Sunday, August 24, 2008

Nanomaterial Cleans up Broken Fluorescent Bulbs

Jessica Marshall, Discovery News

Aug. 21, 2008 -- If you break a fluorescent light bulb, you've got a mess on your hands. The bulbs contain mercury, a potent neurotoxin that turns cleanup into a toxic waste management project.

Now, research led by Robert Hurt of Brown University has created a product that absorbs mercury 70 times better than the best available technology. The new sorbent -- made of nanoparticles of the element selenium -- could help clean up after breakages in the home, or during shipping or recycling.

Such a technology is likely to become more critical as people are encouraged to switch from incandescent bulbs to energy-saving fluorescent lighting.

To make the sorbent, the team layered the nano-selenium between a tissue and an impermeable backing layer.

By covering the breakage with the paper for several days, "you can stop almost all of the release," Hurt said. "We think it forms mercury selenide, which is a very stable compound.

Without the paper, the mercury slowly evaporates from the broken bulb over several days. Because the mercury vaporizes, Hurt says, "You are not supposed to vacuum it up. You can distribute the mercury around the house." (EPA's recommendations allow for vacuuming, with some precautions.)

The team proposes that the paper could be included with the packaging for the bulbs, so it could soak up spills that might occur during transit. They presented their results this week at a meeting of the American Chemical Society.

Although the potential for mercury release at home may seem scary, "It's not a really high risk, honestly," Hurt said. "It's very hard to imaging poisoning an adult with a CFL [compact fluorescent light bulb]."

The amount of mercury in the bulbs is relatively small, and although the greatest release happens immediately, it takes several days for it all to escape the bulb, where it is associated with a solid powder.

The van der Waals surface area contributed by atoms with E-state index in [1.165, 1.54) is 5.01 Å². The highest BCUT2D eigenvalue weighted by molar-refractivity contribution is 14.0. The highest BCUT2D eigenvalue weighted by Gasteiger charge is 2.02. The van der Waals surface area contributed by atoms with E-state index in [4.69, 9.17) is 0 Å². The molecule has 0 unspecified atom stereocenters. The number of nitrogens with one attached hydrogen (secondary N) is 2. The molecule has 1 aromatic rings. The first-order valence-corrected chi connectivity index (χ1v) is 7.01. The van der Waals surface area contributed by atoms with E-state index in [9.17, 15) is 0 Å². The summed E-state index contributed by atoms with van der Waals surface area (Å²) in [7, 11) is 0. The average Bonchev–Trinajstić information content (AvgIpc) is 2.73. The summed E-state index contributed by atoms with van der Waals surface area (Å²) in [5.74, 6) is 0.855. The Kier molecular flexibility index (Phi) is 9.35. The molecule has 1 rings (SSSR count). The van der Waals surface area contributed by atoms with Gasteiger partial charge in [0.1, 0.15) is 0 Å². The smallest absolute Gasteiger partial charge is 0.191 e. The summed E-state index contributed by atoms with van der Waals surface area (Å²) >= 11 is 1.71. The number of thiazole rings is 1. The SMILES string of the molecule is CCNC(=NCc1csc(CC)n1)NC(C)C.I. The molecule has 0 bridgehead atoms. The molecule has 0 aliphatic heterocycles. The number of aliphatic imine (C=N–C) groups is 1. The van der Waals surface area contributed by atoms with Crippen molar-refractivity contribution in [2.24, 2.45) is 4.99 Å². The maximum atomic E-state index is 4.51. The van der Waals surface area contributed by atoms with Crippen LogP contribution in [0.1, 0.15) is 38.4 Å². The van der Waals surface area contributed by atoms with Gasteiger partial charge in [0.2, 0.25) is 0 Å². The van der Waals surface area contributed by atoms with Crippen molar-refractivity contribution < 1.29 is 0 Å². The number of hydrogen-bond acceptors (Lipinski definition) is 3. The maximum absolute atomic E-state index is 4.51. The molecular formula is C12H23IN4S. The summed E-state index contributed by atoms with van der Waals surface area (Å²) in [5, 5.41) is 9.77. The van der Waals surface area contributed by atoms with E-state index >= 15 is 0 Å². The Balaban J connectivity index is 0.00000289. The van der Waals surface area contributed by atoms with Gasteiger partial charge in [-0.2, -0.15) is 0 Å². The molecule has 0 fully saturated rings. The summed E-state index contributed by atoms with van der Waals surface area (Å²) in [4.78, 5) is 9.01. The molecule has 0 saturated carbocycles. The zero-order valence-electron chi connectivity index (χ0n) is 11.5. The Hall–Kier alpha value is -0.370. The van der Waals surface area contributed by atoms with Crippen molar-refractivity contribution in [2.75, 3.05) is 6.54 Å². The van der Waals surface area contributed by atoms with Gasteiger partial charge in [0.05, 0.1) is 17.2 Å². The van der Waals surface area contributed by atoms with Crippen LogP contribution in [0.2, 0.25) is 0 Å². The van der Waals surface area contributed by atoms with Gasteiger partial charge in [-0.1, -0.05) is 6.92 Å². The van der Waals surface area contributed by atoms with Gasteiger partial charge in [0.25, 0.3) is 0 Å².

It's if breakage happens in a child's room or if several bulbs were to break at once -- perhaps at a recycling location -- that the risk would be greater. Large fluorescent tubes also contain more mercury than compact fluorescent light bulbs, Hurt said.

The green credibility of a CFL -- promoted for its significantly decreased energy use relative to an incandescent light bulb -- might seem to be compromised by the fact that the bulb relies on mercury. But, in fact, CFLs use less mercury than incandescent bulbs running on electricity from coal, which releases mercury when burned.

An incandescent bulb will release 13.6 milligrams of mercury from its energy demands, compared to 3.3 milligrams for a CFL. The CFL also contains an average of 5 milligrams of mercury, which can be recycled, according to the U.S. Environmental Protection Agency.

"Prof. Hurt's work is a nice application of nanotechnology to develop a very effective material -- a nanostructured sorbent -- for capturing the mercury, said Joseph Helble of Dartmouth College in Hanover, N.H. "The sorbent itself appears to be much more effective at capturing mercury than other approaches. It's a nice piece of work, both as a research study and as a demonstration of a simple technology that can be directly incorporated into a product for the consumer."

Hurt is talking with companies about commercializing the material.

Note, The four foot 1 inch diamter fluorescent lamp from Philips contains (ALTO II) 1.7 milligrams of mercury which is actually less than most CFLs. The older version ALTO I contained 3.5 milligrams of mercury which is where many CFLs are.

Paul Walitsky
Hi Paul,
Thank you for your comment. I watched a Republican Senator speak on the floor about the this article interested me.

Thanks for stopping in,
We were trying to put in a mercury alto flourescent light bulb # T12. The bulb broke and it spattered all over the kitchen. I did use the vacuum. Should I not have done this?
What is the hazard from this?

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